The Thunderbird rolled off the line fitted with a D-Code 312ci V8, and this remains in place today. This is an engine that produces 245hp, which finds its way to the rear wheels via a Ford-O-Matic transmission. I get the impression from the listing that this is a numbers-matching classic, right down to the original carburetor. Ford was not marketing the Thunderbird as a direct competitor to Chevrolet’s Corvette and viewed it more as a personal luxury car. However, that doesn’t mean that it was by any means slow. This is especially true in a 1957 context. This wasn’t the most potent offering in the Thunderbird line, but it was still capable of ripping through the ¼ mile in 16.4 seconds. This classic Ford has been sitting in storage for 20-years, but it does run and drive. The owner states that the 312 starts easily and that there are no signs of any smoke or oil leaks. It will require a full mechanical inspection before it is considered to be roadworthy. The seller has provided a starting point for this process by fitting a new set of the correct tires to the vehicle.

During the 1950s and 1960s, Ford was capable of producing some surprising cars that successfully captured the hearts and minds of the American public. The 1960s brought us the Mustang, which sold in unprecedented numbers. The precursor was the Thunderbird, which was another car that sold beyond the company’s wildest expectations. The 1957 model year saw 21,380 people secure one of these classics for themselves. Today, it is possible to obtain some reasonably clean D-Code ’57 models for around $22,000. Pristine cars will achieve prices significantly higher. I found a Thunderbird Bronze D-Code that recently sold for $35,000, and that was an extremely nice classic. This car has two critical points in its favor. The first of these is that it is original. More importantly, it appears to be completely rust-free. It is a prime candidate for a full restoration, and the result should be well worth the effort.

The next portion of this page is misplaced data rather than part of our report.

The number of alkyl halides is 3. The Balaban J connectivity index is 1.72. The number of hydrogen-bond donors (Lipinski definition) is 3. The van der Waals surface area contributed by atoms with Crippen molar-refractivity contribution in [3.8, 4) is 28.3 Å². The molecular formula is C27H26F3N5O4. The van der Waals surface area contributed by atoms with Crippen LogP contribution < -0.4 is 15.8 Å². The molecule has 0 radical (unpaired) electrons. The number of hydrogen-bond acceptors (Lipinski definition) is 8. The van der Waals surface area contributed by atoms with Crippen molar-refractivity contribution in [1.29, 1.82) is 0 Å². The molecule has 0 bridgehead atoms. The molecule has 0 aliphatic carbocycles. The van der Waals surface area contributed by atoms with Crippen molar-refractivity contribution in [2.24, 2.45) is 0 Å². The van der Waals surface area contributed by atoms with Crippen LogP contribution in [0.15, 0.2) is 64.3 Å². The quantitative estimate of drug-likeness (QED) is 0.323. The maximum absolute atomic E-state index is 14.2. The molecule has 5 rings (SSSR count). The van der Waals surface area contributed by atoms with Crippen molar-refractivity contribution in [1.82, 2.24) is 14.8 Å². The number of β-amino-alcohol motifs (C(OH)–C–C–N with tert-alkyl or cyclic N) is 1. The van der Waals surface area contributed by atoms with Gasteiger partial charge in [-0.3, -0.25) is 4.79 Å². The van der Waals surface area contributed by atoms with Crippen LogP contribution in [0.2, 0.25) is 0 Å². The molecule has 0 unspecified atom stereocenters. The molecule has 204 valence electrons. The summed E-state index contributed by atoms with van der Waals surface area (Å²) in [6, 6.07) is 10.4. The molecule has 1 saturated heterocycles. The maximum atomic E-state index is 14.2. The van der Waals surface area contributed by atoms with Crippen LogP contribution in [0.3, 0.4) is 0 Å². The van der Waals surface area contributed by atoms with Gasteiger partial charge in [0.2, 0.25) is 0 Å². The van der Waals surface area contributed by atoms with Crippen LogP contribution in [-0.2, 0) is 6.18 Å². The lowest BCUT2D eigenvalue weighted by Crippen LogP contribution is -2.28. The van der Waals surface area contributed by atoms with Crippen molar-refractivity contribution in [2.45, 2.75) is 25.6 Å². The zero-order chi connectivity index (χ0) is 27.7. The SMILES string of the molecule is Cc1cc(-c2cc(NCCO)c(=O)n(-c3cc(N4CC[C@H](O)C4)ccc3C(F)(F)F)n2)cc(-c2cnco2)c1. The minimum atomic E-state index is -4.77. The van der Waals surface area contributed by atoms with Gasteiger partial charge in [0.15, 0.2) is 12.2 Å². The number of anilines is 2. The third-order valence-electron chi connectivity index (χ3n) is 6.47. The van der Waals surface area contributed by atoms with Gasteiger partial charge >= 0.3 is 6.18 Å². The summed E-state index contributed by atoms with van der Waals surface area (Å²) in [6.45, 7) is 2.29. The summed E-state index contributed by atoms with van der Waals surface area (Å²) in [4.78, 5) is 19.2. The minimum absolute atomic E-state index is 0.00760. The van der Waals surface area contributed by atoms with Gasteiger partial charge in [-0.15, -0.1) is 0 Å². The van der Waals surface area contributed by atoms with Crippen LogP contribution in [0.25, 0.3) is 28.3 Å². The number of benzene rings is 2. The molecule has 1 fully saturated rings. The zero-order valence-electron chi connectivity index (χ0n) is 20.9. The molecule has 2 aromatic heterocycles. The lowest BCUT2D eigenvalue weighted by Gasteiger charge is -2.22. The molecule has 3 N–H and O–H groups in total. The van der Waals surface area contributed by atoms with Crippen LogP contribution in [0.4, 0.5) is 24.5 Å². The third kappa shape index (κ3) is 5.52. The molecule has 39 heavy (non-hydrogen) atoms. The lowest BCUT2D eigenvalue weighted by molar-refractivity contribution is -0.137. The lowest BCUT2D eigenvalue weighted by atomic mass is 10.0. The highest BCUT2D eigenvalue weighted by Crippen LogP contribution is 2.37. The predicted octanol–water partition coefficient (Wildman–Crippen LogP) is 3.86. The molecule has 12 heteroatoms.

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  1. Bob C.

    This looks like it can be a real sweetheart if the price doesn’t get too outrageous. Enjoy it as is this year, but don’t hesitate too long to fix her up.

    Like 9
  2. Stan Marks

    IMO, If you’re gonna repaint a beauty, like this, keep it the same color. Or get down to the bare metal & paint the color you prefer.The hood & deck lid wouldn’t look like this, if it had a proper paint job..

    Like 3
  3. Maestro1 Member

    If the reserve is not on another planet, jump on it and spend the money to bring it back to what it was. I am an enthusiast of these cars, and they are wonderful. I have no room for it otherwise I’d get serious…………

    Like 1
  4. Joe Haska

    I love these cars and this one is in the condition, I would want to start. It’s a blank slate and you could do what ever you want , of course depending on ‘the buy it now ” price. I would be inclinded to do my DIY cosmetic restoration. Watching the budget and paying attention to the details. I think you could end up with a great looking car, that didn’t break the bank and is a super driver.

    Like 2